The G20 summit in Seoul, South Korea, is over, but what have the leaders of the world’s leading and emerging economies actually achieved?
Not much according to the critics, especially in regard to an agreement on trade imbalances.
But, with tensions high over the value of currencies, notably between the US and China and the value of the Yuan, US President Barack Obama insisted a deal to avoid so called ‘competitive devaluation’ marked real progress.
“Just as the major advanced economies need to keep working to preserve stability among reserve currencies, emerging economies need to allow for currencies that are market-driven. This is something I raised yesterday with President Hu of China and we will continue to closely watch the appreciation of China’s currency. All of us need to avoid actions that perpetuate imbalances and give countries an undue advantage over one another,” Obama said.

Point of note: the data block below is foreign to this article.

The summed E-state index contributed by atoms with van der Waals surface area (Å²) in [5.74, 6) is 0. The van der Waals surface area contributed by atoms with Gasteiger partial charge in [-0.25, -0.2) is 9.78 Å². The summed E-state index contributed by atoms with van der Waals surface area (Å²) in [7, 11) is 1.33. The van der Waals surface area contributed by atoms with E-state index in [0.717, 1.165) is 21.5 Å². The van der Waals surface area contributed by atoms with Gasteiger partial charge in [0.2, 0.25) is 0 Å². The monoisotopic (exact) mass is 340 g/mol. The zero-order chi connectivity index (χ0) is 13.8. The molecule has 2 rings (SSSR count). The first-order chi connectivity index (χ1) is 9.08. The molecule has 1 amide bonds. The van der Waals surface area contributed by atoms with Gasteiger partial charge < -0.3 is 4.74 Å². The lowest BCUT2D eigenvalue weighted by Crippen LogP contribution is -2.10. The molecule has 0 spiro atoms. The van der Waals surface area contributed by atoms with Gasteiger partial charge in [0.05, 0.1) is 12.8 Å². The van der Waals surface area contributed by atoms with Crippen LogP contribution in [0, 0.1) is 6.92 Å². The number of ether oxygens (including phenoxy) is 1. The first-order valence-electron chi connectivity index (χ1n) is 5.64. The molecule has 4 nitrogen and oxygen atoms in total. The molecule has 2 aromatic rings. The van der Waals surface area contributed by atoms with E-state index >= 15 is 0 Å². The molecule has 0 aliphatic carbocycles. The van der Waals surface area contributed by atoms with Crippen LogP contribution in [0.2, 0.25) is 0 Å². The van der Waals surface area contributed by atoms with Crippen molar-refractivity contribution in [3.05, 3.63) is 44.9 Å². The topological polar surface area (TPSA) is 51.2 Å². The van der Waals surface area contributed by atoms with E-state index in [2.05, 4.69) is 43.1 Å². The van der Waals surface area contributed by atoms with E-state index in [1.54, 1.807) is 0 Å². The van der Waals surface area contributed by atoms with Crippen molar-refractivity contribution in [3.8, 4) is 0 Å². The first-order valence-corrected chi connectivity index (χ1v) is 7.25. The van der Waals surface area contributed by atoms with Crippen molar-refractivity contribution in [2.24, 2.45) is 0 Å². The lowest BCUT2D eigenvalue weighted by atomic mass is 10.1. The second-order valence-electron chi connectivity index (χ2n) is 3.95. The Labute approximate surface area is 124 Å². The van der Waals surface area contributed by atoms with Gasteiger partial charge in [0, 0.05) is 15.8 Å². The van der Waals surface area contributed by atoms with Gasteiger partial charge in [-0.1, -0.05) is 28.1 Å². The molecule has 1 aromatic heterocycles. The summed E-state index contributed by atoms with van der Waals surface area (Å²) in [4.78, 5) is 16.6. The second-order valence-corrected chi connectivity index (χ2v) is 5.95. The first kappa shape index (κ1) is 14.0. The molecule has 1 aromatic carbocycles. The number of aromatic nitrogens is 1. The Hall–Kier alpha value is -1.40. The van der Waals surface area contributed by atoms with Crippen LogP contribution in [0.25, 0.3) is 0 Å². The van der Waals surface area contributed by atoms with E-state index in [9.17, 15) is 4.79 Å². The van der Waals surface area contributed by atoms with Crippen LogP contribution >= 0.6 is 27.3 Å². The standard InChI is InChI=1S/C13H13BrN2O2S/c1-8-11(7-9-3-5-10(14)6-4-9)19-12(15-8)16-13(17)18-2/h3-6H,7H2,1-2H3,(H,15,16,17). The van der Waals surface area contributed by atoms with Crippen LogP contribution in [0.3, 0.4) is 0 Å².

Campaigners had also been promising to call leaders to account on their promises to tackle poverty in the developing world.
Anselmo Lee, from Global Call to Action Against Poverty said:“We are happy about the outcome of this Seoul summit because they discussed seriously poverty and development. But we also have concerns about the direction they are taking because there are a lot of promises but no concrete plan and there is no way for civil society to have input.”
Our reporter in the Korean capital says: “The leaders have gone and all that remains are the last of the reporters attempting to make sense of the final communique. As is often the case after G20 summits, the leaders have put their own positive spin on things, action groups say promises are great but they must be kept and the host country says everything went according to plan. Of course the critics will beg to differ. At the G20 summit in Seoul, Seamus Kearney, euronews.”